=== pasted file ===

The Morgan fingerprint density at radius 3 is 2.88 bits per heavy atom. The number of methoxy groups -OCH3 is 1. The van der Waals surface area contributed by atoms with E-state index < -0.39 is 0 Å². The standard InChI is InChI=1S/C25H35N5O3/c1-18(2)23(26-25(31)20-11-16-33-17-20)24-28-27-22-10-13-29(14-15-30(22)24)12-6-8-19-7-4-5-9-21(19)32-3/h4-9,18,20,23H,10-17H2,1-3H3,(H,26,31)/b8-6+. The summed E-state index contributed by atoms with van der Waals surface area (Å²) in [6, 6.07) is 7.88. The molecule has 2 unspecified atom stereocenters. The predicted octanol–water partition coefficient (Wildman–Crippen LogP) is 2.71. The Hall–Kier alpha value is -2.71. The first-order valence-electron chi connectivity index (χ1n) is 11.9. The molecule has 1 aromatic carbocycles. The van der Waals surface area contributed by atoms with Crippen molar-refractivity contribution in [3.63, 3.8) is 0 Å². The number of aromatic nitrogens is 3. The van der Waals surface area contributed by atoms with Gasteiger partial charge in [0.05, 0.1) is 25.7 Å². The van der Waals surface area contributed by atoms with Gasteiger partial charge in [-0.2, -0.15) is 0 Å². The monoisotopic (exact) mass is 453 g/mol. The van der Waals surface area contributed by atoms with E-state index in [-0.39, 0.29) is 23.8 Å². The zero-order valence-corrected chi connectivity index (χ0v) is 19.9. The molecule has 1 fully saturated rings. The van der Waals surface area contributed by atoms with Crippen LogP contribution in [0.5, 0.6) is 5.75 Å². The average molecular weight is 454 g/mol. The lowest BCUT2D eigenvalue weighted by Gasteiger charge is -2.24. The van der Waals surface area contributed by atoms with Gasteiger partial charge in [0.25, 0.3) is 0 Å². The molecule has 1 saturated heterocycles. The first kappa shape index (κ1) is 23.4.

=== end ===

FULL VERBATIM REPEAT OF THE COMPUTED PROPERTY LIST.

The Morgan fingerprint density at radius 3 is 2.88 bits per heavy atom. The number of methoxy groups -OCH3 is 1. The van der Waals surface area contributed by atoms with E-state index < -0.39 is 0 Å². The standard InChI is InChI=1S/C25H35N5O3/c1-18(2)23(26-25(31)20-11-16-33-17-20)24-28-27-22-10-13-29(14-15-30(22)24)12-6-8-19-7-4-5-9-21(19)32-3/h4-9,18,20,23H,10-17H2,1-3H3,(H,26,31)/b8-6+. The summed E-state index contributed by atoms with van der Waals surface area (Å²) in [6, 6.07) is 7.88. The molecule has 2 unspecified atom stereocenters. The predicted octanol–water partition coefficient (Wildman–Crippen LogP) is 2.71. The Hall–Kier alpha value is -2.71. The first-order valence-electron chi connectivity index (χ1n) is 11.9. The molecule has 1 aromatic carbocycles. The van der Waals surface area contributed by atoms with Crippen molar-refractivity contribution in [3.63, 3.8) is 0 Å². The number of aromatic nitrogens is 3. The van der Waals surface area contributed by atoms with Gasteiger partial charge in [0.05, 0.1) is 25.7 Å². The van der Waals surface area contributed by atoms with Gasteiger partial charge in [-0.2, -0.15) is 0 Å². The monoisotopic (exact) mass is 453 g/mol. The van der Waals surface area contributed by atoms with E-state index in [-0.39, 0.29) is 23.8 Å². The zero-order valence-corrected chi connectivity index (χ0v) is 19.9. The molecule has 1 fully saturated rings. The van der Waals surface area contributed by atoms with Crippen LogP contribution in [0.5, 0.6) is 5.75 Å². The average molecular weight is 454 g/mol. The lowest BCUT2D eigenvalue weighted by Gasteiger charge is -2.24. The van der Waals surface area contributed by atoms with Gasteiger partial charge in [0.25, 0.3) is 0 Å². The molecule has 1 saturated heterocycles. The first kappa shape index (κ1) is 23.4.